S3-ALT2-3 - Looking from the inside: Peer-exploration of teaching and learning experiences and attitudes among faculty at a technical university

1. Innovative Practice Full Paper
Björn Kjellgren1 , Magnus Andersson1, Hans Havtun1, Viggo Kann1
1 KTH Royal Institute of Technology

This full paper presentation starts with the understanding that in the present-day audit society, in which most academics also find themselves, assessment and probing are usually done from positions of higher authority, and not always with quality improvement as the main driving force. In the context of teaching and learning in higher education, this can result in pedagogical evaluations that seem to take uncalled-for interest in areas of little concern to teachers, potentially omitting areas of greater interest to them. In contrast, this paper describes the process and outcomes of a grass-roots initiative to assess the experiences and attitudes toward teaching and learning at the university among peers.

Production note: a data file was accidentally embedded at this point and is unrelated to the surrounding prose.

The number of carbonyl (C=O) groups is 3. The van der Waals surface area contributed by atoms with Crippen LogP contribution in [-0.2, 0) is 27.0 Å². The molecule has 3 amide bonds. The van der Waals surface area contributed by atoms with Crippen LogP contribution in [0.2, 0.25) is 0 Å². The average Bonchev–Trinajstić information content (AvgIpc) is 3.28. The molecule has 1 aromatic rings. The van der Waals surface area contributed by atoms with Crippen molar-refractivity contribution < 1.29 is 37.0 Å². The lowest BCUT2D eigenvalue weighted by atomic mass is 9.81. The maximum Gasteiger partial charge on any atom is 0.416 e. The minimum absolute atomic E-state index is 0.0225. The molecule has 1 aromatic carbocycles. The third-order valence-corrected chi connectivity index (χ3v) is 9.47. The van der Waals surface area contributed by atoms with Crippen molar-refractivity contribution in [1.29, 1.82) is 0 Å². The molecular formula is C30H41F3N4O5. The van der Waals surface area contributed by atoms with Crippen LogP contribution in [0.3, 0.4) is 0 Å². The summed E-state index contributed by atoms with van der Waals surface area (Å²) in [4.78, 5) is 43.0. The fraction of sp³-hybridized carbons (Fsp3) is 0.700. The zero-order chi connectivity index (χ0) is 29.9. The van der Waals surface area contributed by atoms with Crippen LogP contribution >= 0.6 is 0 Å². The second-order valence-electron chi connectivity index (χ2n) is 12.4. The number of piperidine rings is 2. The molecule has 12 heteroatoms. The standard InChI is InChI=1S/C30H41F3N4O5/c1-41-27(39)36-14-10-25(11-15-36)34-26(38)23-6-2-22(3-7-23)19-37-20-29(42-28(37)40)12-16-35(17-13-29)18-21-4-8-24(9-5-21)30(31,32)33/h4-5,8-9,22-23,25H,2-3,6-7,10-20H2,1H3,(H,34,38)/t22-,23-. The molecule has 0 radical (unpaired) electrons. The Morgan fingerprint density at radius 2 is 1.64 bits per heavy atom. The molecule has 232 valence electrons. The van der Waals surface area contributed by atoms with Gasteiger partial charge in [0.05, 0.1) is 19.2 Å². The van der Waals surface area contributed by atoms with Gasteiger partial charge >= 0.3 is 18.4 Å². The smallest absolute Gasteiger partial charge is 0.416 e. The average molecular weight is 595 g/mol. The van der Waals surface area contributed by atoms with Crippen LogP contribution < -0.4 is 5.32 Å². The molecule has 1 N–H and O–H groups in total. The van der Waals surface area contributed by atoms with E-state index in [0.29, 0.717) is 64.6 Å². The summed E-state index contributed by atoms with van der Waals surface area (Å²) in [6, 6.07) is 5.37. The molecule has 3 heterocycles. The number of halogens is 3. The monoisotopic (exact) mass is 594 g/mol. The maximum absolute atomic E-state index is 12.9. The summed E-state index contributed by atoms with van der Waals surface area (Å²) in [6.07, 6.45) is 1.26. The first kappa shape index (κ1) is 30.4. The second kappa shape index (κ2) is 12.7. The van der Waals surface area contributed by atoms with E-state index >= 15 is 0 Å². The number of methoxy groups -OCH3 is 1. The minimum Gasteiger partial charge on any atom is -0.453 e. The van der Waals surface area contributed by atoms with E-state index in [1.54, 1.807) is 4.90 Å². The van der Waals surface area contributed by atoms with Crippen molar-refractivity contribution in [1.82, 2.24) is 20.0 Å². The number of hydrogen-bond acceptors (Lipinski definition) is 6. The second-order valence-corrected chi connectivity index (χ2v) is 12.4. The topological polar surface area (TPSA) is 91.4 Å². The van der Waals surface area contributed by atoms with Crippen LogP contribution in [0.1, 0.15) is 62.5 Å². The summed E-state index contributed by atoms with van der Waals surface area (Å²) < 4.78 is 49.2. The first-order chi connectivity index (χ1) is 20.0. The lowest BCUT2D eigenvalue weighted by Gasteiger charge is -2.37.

In 2014, a university-financed project was launched at KTH Royal Institute of Technology to engage more teachers in the university’s educational development work. The university initially selected 24 self-nominated teachers who were given relatively free reins to work on educational development projects. This project was one of them.

The assessment took the form of a survey targeting all teaching – or potentially teaching – faculty at the university, carried out first in 2016 and then repeated in 2019. The first survey was sent out to 2,204 respondents, and the second to 2,534 respondents, with response rates of 20% and 17% respectively. This paper will describe the process of designing these surveys, looking at what was asked about and what was not asked about, as well as the process of getting internal approval for sending them out to a survey-fatigued faculty. The paper also reports on the results in terms of both some key findings and in terms of the effect of the survey work itself on different stakeholders and potential agents of change at the university. Most importantly, however, this paper will discuss the conditions and prerequisites for grass-roots initiatives such as this to succeed, based on the literature and on the experiences gained through the survey work. Grounded in this discussion, we will suggest strategies to help teachers at other universities successfully repeat this or similar endeavours.